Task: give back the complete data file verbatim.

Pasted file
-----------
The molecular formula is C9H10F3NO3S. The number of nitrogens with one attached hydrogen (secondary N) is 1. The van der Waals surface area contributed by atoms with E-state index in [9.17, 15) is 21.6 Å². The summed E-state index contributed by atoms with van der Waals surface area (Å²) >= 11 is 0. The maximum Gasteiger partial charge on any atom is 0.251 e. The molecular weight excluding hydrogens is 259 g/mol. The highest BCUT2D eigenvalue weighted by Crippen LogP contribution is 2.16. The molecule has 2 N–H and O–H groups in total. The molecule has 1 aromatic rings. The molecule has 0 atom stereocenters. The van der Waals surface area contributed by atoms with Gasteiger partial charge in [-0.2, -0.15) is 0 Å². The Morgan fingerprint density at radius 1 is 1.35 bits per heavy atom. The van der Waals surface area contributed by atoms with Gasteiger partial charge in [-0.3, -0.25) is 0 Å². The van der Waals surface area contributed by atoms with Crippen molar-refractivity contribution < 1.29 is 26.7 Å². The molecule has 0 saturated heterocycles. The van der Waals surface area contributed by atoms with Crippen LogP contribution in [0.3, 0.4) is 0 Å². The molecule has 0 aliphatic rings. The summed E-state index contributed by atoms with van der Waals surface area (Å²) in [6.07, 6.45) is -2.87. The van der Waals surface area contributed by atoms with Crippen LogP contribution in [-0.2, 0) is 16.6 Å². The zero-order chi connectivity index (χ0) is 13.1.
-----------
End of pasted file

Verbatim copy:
The molecular formula is C9H10F3NO3S. The number of nitrogens with one attached hydrogen (secondary N) is 1. The van der Waals surface area contributed by atoms with E-state index in [9.17, 15) is 21.6 Å². The summed E-state index contributed by atoms with van der Waals surface area (Å²) >= 11 is 0. The maximum Gasteiger partial charge on any atom is 0.251 e. The molecular weight excluding hydrogens is 259 g/mol. The highest BCUT2D eigenvalue weighted by Crippen LogP contribution is 2.16. The molecule has 2 N–H and O–H groups in total. The molecule has 1 aromatic rings. The molecule has 0 atom stereocenters. The van der Waals surface area contributed by atoms with Gasteiger partial charge in [-0.2, -0.15) is 0 Å². The Morgan fingerprint density at radius 1 is 1.35 bits per heavy atom. The van der Waals surface area contributed by atoms with Gasteiger partial charge in [-0.3, -0.25) is 0 Å². The van der Waals surface area contributed by atoms with Crippen molar-refractivity contribution < 1.29 is 26.7 Å². The molecule has 0 saturated heterocycles. The van der Waals surface area contributed by atoms with Crippen LogP contribution in [0.3, 0.4) is 0 Å². The molecule has 0 aliphatic rings. The summed E-state index contributed by atoms with van der Waals surface area (Å²) in [6.07, 6.45) is -2.87. The van der Waals surface area contributed by atoms with Crippen LogP contribution in [-0.2, 0) is 16.6 Å². The zero-order chi connectivity index (χ0) is 13.1.